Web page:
|American Red Cross President & CEO Gail McGovern speaking at the launch of a First Aid smartphone app in Tel Aviv|
Often, we become so immersed in our local activities as Red Crossers that we lose sight of the fact that we are part of an international movement to alleviate suffering in the face of tragedy and disaster. The Red Cross movement operates in more than 185 nations according to seven fundamental principles.
At the end of September, I had the honor of making a short trip to Israel with American Red Cross CEO Gail McGovern and other American Red Cross colleagues, to visit our colleagues at Magen David Adom (MDA), Israel's official emergency service and a member of the Red Cross Movement. The purpose of the trip was to share lessons learned in preparing for, and responding to, mass casualty events such as earthquakes and terrorist attacks. The two leadership groups—from the American Red Cross and from MDA—also discussed improving ways to recruit blood donors and working with government both before and during a disaster.
MDA and the American Red Cross have a longstanding history of cooperation. This meeting was a continuation of ongoing activities. These include a recent joint earthquake preparedness exercise between MDA and the Jordanian Red Crescent Society; a global Red Cross network coordination meeting in Tel Aviv in July; and a joint deployment of American Red Cross and MDA workers to Haiti to deliver lifesaving assistance following the January 2010 earthquake.
Another first: The Global Disaster Preparedness Center (GDPC), a partnership between the American Red Cross and the International Federation of Red Cross and Red Crescent Societies, is building on the success of the Red Cross First Aid app by developing a first aid app with a universal approach, which will allow national Red Cross and Red Crescent societies to translate and localize content. The GDPC will assist with releasing the app.
During my time in Israel, I was humbled by the power and breadth of our shared Movement.
In the wake of Superstorm Sandy, the Red Cross has seen a wave of Sandy survivors who have “paid it forward” by volunteering for the Red Cross after receiving services. These survivors include Lou Caridad in Staten Island, who drove an Emergency Response Vehicle through both Staten Island and Long Island after his home was damaged by Sandy, and Tom and Jeanne Gargiulo, along with their son Ryan, from Babylon, N.Y., who handed out Thanksgiving meals through the Red Cross after their home was destroyed.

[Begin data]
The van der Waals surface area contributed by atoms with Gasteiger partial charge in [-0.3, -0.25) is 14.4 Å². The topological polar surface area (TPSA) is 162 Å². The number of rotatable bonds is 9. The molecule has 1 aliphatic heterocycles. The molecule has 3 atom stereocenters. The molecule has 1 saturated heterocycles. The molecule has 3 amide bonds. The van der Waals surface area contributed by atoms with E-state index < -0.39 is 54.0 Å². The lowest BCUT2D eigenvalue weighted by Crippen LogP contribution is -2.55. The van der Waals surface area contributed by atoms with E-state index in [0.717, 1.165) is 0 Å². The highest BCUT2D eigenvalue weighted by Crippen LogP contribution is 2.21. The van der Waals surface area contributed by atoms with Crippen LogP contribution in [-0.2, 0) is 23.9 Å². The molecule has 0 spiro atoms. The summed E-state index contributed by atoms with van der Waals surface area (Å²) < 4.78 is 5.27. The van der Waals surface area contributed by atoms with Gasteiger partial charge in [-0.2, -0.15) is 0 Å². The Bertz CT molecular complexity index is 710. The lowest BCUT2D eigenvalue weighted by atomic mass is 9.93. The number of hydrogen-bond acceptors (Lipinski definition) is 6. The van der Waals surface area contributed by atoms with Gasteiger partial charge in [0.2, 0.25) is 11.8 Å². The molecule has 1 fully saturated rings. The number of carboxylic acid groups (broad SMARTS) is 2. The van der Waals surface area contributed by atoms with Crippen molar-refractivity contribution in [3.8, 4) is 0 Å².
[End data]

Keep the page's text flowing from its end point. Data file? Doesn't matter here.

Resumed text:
So it was with particular interest that I spoke with Nachman Lavi, a 30-year-old Israeli, while I was in Jerusalem. Nachman was injured in a bus station bombing in Jerusalem several years ago that sent shards of metal into this legs. Horrified by the dozens injured all around him, Nachman wanted to help those who were injured, but did not have the skills to do so.
Forever changed by this event, Nachman began training and volunteering with MDA; he now serves as a volunteer responder with the mission’s ambulatory service in Jerusalem. Nachman paraphrased the Talmud when he shared with us part of his motivation for helping others, “Well,” he said, “Isn’t it, ‘He who saves a life, saves the world’?”
It is difficult to imagine a more charged environment than Jerusalem in which to deliver Red Cross services. While our Red Cross principle of neutrality can seem benign, in a city that’s home to thousands of years of strife, providing life-saving assistance can be fraught with danger.
Yet MDA has adapted. By training its responders in cultural sensitivity and by engaging all members of its community in service delivery, the MDA is able to respond within minutes to an array of incidents: traffic accidents, heart attacks and occasionally, terrorist bombings.
MDA also leverages cutting-edge technology to instantaneously activate volunteers within close proximity to an incident. Every time the equivalent of a 9-1-1 call comes in, MDA notifies the five responders located nearest to the event. Further, Israel is at risk of a major earthquake, and hearing of the American Red Cross preparations for, and operations after, major disasters, has provided tremendous learning for both societies.
The Greater New York chapter was instrumental in pressing for the recognition of Magen David Adom within the Red Cross movement amidst a fraught political environment. In 2006, we sent a delegation to Tel Aviv to raise our voices to encourage the International Federation as well as our own American Red Cross to effect change. Ultimately, due in large part to the energies and influence of the American Red Cross, MDA was recognized and became a full-fledged member of the International Federation of the Red Cross.
In meeting our colleagues at MDA, we were privileged to make new friendships with a diverse and dynamic workforce.